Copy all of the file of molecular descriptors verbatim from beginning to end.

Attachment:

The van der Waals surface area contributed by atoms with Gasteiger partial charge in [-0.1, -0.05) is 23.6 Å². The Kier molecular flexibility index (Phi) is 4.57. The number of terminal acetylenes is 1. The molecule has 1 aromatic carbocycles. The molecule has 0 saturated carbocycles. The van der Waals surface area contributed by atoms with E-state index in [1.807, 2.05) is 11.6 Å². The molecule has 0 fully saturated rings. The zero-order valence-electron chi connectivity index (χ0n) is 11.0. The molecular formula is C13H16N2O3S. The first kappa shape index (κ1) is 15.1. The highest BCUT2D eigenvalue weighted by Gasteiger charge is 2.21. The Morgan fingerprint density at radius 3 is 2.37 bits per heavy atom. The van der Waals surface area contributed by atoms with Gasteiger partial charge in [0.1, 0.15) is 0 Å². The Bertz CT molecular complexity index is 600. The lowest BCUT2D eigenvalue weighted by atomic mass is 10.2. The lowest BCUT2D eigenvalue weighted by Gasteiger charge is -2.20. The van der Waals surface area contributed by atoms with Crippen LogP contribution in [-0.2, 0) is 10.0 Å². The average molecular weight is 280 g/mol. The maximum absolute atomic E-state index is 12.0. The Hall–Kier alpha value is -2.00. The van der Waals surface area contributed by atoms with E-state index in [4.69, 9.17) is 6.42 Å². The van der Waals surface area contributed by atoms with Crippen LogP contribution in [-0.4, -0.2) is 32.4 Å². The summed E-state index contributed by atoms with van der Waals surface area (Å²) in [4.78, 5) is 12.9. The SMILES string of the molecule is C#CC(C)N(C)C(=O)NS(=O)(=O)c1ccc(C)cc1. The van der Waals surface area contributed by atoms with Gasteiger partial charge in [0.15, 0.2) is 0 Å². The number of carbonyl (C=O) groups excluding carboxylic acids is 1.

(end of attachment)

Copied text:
The van der Waals surface area contributed by atoms with Gasteiger partial charge in [-0.1, -0.05) is 23.6 Å². The Kier molecular flexibility index (Phi) is 4.57. The number of terminal acetylenes is 1. The molecule has 1 aromatic carbocycles. The molecule has 0 saturated carbocycles. The van der Waals surface area contributed by atoms with E-state index in [1.807, 2.05) is 11.6 Å². The molecule has 0 fully saturated rings. The zero-order valence-electron chi connectivity index (χ0n) is 11.0. The molecular formula is C13H16N2O3S. The first kappa shape index (κ1) is 15.1. The highest BCUT2D eigenvalue weighted by Gasteiger charge is 2.21. The Morgan fingerprint density at radius 3 is 2.37 bits per heavy atom. The van der Waals surface area contributed by atoms with Gasteiger partial charge in [0.1, 0.15) is 0 Å². The Bertz CT molecular complexity index is 600. The lowest BCUT2D eigenvalue weighted by atomic mass is 10.2. The lowest BCUT2D eigenvalue weighted by Gasteiger charge is -2.20. The van der Waals surface area contributed by atoms with Crippen LogP contribution in [-0.2, 0) is 10.0 Å². The average molecular weight is 280 g/mol. The maximum absolute atomic E-state index is 12.0. The Hall–Kier alpha value is -2.00. The van der Waals surface area contributed by atoms with E-state index in [4.69, 9.17) is 6.42 Å². The van der Waals surface area contributed by atoms with Crippen LogP contribution in [-0.4, -0.2) is 32.4 Å². The summed E-state index contributed by atoms with van der Waals surface area (Å²) in [4.78, 5) is 12.9. The SMILES string of the molecule is C#CC(C)N(C)C(=O)NS(=O)(=O)c1ccc(C)cc1. The van der Waals surface area contributed by atoms with Gasteiger partial charge in [0.15, 0.2) is 0 Å². The number of carbonyl (C=O) groups excluding carboxylic acids is 1.